Must read chapter 5 attached and submit a 2 page paper
Must submit news articles, or journal articles, that relate with the subject of the chapter
Each chapter has a separate news article / journal. MUST BE CURRENT NEWS Fortune 500 companies
- Chapter Five Constitutional Principles
The Constitution provides the legal framework for our nation. The articles of the Constitution set out the basic structure of our government and the respective roles of the state and federal governments. The Amendments to the Constitution, especially the first 10, were primarily designed to establish and protect individual rights.
Underlying the system of government established by the Constitution is the principle of federalism , which means that the authority to govern is divided between two sovereigns or supreme lawmakers. In the United States, these two sovereigns are the state and federal governments. Federalism allocates the power to control local matters to local governments. This allocation is embodied in the U.S. Constitution. Under the Constitution, all powers that are neither given exclusively to the federal government nor taken from the states are reserved to the states. The federal government has only those powers granted to it in the Constitution. Therefore, whenever federal legislation that affects business is passed, the question of the source of authority for that regulation always arises. The Commerce Clause is the predominant source of authority for the federal regulation of business, as we will see later.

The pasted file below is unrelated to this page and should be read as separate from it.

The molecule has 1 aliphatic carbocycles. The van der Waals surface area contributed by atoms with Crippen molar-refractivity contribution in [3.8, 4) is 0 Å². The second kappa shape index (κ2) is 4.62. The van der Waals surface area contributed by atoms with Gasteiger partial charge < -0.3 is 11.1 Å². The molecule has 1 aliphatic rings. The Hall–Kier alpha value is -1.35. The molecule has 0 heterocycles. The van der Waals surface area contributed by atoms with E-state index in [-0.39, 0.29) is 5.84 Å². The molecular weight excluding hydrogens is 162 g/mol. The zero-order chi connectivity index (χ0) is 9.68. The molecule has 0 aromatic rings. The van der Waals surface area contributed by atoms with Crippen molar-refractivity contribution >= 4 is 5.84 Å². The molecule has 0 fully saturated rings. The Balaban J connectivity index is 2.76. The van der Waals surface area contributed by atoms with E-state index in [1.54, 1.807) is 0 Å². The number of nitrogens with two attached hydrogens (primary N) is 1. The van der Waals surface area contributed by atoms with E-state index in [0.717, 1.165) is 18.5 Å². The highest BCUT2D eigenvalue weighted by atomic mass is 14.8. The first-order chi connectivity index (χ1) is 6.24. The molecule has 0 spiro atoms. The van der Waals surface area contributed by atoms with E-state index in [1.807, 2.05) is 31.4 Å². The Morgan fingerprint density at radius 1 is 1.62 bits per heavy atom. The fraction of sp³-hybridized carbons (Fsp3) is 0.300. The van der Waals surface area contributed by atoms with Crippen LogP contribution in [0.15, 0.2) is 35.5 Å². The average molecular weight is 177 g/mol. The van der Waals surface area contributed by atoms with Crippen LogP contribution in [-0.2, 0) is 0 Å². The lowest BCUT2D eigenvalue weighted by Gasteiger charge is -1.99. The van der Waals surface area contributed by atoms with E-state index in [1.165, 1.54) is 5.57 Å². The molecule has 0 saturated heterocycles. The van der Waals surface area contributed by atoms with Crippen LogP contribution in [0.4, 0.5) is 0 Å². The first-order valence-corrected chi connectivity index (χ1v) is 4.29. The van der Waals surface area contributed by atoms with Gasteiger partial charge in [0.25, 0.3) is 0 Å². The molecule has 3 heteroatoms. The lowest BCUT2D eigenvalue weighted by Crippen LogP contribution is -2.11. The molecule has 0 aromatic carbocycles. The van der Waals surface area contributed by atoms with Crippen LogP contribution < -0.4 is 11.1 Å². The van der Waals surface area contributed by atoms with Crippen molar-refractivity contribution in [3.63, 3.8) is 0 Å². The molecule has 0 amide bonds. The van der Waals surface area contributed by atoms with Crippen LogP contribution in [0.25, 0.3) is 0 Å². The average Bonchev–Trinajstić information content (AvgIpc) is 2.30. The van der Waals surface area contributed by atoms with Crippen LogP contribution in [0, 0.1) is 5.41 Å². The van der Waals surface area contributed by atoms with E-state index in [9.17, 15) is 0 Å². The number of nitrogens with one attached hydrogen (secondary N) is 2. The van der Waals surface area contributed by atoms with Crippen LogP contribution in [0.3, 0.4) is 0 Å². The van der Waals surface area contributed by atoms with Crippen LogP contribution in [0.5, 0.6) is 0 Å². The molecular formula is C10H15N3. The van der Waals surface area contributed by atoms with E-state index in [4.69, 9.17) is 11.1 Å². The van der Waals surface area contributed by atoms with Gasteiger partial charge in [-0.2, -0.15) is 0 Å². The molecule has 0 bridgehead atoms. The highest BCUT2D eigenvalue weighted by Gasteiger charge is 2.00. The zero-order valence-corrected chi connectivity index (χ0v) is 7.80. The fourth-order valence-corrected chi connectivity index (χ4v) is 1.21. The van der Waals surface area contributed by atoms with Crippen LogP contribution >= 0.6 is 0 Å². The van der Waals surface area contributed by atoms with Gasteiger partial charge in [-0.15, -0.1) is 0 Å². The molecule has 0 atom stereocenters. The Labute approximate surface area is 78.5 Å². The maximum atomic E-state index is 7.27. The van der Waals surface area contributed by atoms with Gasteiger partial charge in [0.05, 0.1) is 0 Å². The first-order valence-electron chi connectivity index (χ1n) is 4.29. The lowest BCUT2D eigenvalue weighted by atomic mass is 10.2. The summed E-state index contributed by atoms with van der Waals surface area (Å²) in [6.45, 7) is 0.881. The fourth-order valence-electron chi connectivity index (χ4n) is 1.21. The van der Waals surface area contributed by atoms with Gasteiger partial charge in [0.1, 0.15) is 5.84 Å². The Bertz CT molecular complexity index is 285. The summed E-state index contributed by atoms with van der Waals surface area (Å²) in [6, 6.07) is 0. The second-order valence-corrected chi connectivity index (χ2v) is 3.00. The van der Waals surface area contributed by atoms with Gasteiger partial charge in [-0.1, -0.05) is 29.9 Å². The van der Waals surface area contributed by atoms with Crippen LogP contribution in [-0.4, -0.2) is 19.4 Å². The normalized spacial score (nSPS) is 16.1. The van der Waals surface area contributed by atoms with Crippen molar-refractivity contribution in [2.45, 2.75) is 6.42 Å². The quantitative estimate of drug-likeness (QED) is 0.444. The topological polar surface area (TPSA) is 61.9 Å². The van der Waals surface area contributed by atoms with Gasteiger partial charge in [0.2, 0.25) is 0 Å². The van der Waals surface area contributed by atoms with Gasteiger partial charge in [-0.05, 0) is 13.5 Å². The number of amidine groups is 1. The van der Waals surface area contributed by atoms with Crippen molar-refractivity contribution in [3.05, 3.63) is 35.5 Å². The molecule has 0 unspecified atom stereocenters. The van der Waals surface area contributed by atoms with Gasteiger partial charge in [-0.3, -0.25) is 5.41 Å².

A system of government in which power is divided between a central authority and constituent political units.
Critical Thinking About The Law
The Constitution secures numerous rights for U.S. citizens. If we did not have these rights, our lives would be very different. Furthermore, businesses would be forced to alter their practices because they would not enjoy the various constitutional protections. As you will soon learn, various components of the Constitution, such as the Commerce Clause and the Bill of Rights, offer guidance and protection for businesses. The following questions will help sharpen your critical thinking about the effects of the Constitution on business.